Why Procrastination Is a Friend Without Benefits

September 4, 2020

10 tips to make avoidance benefit you instead of hinder you.

Procrastination is a self-defeating pattern of behavior to survive under pressure. Chronic procrastination has productivity and career costs and it leads to negative effects on our mental and physical health. Call it a friend without benefits because it helps you avoid the inability to complete something but in the avoidance it sabotages your goals.

You have ambition and drive, yet you find yourself stalling or postponing action on a project due tomorrow morning. It’s ironic, isn’t it? Instead of planting yourself in front of the screen, you watch yourself organize your spice rack, re-arrange furniture, or engage in unnecessary cleaning.

You call yourself lazy because you can’t get motivated despite the looming deadline. But you’re not really a couch potato because you’re being productive. In the back of your mind, you know you’re not focused on your priorities, but you stall anyway. What’s going on with me? you ask. You recognize you’re procrastinating, and you’re getting antsy, catapulted into a swirl of adrenaline and cortisol stew. Why can’t I pull it together? you grumble.

A deadline passes, commitments pile up, and your inner critic beats you into smithereens. It attacks you with more ugly names and you feel lousy. Now you must reckon with the second layer of pressure that adds another burden of misery.

From a bird’s-eye view, procrastination serves a psychological purpose. Studies show it’s a form of short-term mood repair. At its core, procrastination is the brain’s emotional response to a distressing issue protecting us against fear of failure, judgment by others and self-condemnation.

You’re doing something against your “thinking brain’s” awareness, but you do it anyway because of the relief it provides. It’s not rational or logical because it takes effort and energy to procrastinate, but your efforts are going in the wrong direction.

Studies, such as the one by Fuschia Sirois at Bishop’s University in Canada, show that people who procrastinate have higher levels of stress and lower well-being because the brain keeps nagging them. Postponing tasks is an unconscious way the mind tries to take away the anxiety of Can I do it perfectly? or Will my boss like the outcome? Many people say, If I don’t try, I can’t fail, and postponing brings relief in the short term while undermining your happiness and success in the long run.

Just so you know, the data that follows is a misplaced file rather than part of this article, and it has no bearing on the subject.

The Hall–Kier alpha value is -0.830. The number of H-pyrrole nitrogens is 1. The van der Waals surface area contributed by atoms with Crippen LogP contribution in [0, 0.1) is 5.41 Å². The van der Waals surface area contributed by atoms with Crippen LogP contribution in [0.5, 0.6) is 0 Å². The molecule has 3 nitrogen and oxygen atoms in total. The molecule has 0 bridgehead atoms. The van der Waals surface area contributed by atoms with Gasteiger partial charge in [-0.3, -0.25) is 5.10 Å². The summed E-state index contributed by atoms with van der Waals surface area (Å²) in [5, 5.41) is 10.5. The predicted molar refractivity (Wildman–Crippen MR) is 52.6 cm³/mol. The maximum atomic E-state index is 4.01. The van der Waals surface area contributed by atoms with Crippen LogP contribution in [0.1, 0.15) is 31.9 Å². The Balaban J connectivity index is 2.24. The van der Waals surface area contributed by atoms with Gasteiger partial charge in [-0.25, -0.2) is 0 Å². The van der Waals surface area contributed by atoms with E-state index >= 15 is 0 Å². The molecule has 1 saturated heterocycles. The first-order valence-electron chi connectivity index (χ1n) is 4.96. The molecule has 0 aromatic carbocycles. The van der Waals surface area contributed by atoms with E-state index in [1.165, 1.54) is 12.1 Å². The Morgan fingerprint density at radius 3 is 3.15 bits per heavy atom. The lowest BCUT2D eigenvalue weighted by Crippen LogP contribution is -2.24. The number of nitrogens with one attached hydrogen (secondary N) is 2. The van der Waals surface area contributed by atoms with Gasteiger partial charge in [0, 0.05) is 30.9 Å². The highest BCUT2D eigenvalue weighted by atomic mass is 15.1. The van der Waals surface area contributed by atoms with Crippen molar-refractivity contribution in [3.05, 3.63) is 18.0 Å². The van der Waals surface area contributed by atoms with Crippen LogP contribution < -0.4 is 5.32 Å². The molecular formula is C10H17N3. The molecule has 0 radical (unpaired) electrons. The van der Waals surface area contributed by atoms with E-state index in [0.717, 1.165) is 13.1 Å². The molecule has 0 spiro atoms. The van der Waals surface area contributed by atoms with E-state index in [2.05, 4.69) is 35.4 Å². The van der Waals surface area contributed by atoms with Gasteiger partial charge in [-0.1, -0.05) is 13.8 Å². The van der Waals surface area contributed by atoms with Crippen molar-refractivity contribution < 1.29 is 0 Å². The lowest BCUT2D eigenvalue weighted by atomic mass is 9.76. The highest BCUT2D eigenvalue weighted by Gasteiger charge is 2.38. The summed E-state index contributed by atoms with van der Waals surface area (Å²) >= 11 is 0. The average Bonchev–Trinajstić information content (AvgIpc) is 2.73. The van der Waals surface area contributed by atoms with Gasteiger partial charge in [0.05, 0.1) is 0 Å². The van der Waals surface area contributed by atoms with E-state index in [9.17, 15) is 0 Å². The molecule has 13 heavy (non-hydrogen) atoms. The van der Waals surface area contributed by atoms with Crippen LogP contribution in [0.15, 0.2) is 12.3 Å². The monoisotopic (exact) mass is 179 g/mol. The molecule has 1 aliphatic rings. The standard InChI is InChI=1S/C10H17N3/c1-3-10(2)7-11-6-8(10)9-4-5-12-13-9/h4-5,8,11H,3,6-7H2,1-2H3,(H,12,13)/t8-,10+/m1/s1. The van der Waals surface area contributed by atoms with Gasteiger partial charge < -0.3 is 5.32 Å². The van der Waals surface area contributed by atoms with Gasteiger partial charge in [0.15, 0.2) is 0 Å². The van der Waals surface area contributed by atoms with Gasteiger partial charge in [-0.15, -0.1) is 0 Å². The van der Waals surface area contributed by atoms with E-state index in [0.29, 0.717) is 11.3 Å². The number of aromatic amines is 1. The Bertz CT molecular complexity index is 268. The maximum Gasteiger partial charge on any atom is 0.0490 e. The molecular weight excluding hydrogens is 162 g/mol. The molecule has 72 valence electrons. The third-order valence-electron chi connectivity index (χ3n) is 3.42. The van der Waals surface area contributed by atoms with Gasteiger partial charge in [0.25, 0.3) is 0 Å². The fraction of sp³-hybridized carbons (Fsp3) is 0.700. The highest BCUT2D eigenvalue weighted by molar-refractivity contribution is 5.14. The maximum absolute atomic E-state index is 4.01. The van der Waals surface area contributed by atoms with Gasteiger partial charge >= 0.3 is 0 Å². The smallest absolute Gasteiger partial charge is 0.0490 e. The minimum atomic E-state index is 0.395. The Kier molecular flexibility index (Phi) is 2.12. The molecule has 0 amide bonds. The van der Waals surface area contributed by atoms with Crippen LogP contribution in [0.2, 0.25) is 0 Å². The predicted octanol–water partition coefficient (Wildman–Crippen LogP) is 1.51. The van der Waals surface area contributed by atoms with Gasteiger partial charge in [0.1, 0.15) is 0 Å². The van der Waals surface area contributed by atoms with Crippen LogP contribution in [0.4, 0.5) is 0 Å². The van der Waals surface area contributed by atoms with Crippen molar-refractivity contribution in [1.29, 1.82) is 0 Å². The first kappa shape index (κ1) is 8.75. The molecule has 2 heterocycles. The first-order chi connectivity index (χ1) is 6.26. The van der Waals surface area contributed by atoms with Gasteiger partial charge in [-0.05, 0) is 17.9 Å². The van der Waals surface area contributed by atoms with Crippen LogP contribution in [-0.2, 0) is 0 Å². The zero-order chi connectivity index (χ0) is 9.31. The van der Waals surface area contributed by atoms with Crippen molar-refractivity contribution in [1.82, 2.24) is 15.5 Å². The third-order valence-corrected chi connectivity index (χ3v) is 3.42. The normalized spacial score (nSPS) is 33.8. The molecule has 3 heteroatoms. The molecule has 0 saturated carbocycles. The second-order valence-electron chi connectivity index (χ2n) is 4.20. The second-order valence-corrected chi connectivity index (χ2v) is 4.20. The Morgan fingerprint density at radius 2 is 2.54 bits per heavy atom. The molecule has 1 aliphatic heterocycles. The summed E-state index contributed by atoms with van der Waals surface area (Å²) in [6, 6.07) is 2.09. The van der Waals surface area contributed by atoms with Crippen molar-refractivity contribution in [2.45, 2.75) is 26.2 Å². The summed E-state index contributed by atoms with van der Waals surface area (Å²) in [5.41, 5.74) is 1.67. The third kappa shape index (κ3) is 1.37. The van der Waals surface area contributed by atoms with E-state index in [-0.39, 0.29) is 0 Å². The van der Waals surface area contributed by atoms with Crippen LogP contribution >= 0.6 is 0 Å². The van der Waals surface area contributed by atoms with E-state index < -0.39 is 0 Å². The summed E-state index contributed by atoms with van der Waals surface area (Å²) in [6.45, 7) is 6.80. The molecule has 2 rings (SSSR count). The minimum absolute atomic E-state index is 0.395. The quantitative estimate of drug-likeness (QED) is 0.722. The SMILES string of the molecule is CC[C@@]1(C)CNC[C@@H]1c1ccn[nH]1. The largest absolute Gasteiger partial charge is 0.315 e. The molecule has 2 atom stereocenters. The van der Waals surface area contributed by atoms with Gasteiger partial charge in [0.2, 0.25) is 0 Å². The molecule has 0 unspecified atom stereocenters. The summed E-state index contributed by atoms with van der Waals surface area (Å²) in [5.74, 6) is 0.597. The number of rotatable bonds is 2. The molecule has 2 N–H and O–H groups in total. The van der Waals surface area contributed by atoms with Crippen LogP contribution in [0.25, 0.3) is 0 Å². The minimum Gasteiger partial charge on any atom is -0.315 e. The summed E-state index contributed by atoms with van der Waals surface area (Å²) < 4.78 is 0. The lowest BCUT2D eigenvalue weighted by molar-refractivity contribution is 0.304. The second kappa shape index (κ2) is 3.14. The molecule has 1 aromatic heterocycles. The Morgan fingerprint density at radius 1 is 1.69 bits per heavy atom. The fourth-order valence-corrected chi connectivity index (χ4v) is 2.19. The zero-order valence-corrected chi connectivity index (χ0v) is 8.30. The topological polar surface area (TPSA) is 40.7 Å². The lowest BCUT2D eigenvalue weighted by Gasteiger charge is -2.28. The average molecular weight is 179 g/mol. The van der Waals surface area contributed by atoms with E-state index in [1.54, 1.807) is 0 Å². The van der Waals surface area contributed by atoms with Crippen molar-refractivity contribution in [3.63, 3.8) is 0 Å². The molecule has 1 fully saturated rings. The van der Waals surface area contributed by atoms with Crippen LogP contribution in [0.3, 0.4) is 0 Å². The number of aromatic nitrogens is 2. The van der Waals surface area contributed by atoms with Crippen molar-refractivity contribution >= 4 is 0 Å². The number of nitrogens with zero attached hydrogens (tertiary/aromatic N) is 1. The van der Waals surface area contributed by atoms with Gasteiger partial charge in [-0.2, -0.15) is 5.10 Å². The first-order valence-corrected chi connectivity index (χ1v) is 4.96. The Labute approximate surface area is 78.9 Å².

If you avoid the looming task you temporarily avoid the judgment and self-doubt. It’s much more fun to go watch “The Marvelous Mrs. Maisel” than to sit in front of a blank screen with your heart beating a mile a minute. It’s a paradox because the avoidance of pressure actually amplifies the pressure. The closer you get to the deadline, the more distressed and paralyzed you feel, and in the long run stalling erodes your productivity and adds to chronic stress.

10 Steps You Can Take

1. Break things down. Taking small measurable steps that are easy and doable reduces procrastination and motivates you. In a way, you trick your emotional brain. The adage, “one step at a time” can prevent you from feeling overwhelmed.

Studies show that if you take that first small step, you realize the task isn’t as challenging or difficult as your emotional brain told you during the time you were avoiding it. This change in perception allows you to break through postponement and move to completing your task.

2. Commit to short time chunks. I recommend five minutes of approaching the task because many people are overwhelmed by the thought of the entire project, think they can’t do it and never start.

But somewhere between sunrise and sunset anybody can med for five minutes. Once you commit to five minutes, you often keep going for longer periods of time. You can use this tool with any task. Taking the first step to a task can be the hardest yet most rewarding. Once you complete the first part (perhaps just sitting down and opening your computer), it can get you going.

3. Amp up self-compassion. There is a direct link between self-compassion and success.

Coming down hard on yourself when you procrastinate reduces your chance of rebounding. Instead of kicking yourself when you procrastinate, being kinder helps you bounce back quicker. Studies show that forgiving yourself for previous delays neutralizes procrastination, as does self-compassion, which provides shock absorbers against self-recrimination, reduces distress and boosts motivation. A survey of 119 students from Carleton University in Ottawa, Ontario, published in the Journal of Personality and Individual Differences, found that students who forgave themselves after procrastinating on the first midterm exam were less likely to delay studying for the second one. When you talk yourself off the ledge, give yourself a pep talk, an atta-girl or atta-boy or a positive affirmation, you cultivate the confidence and courage to overcome stalling and the ability to face career challenges and obstacles.

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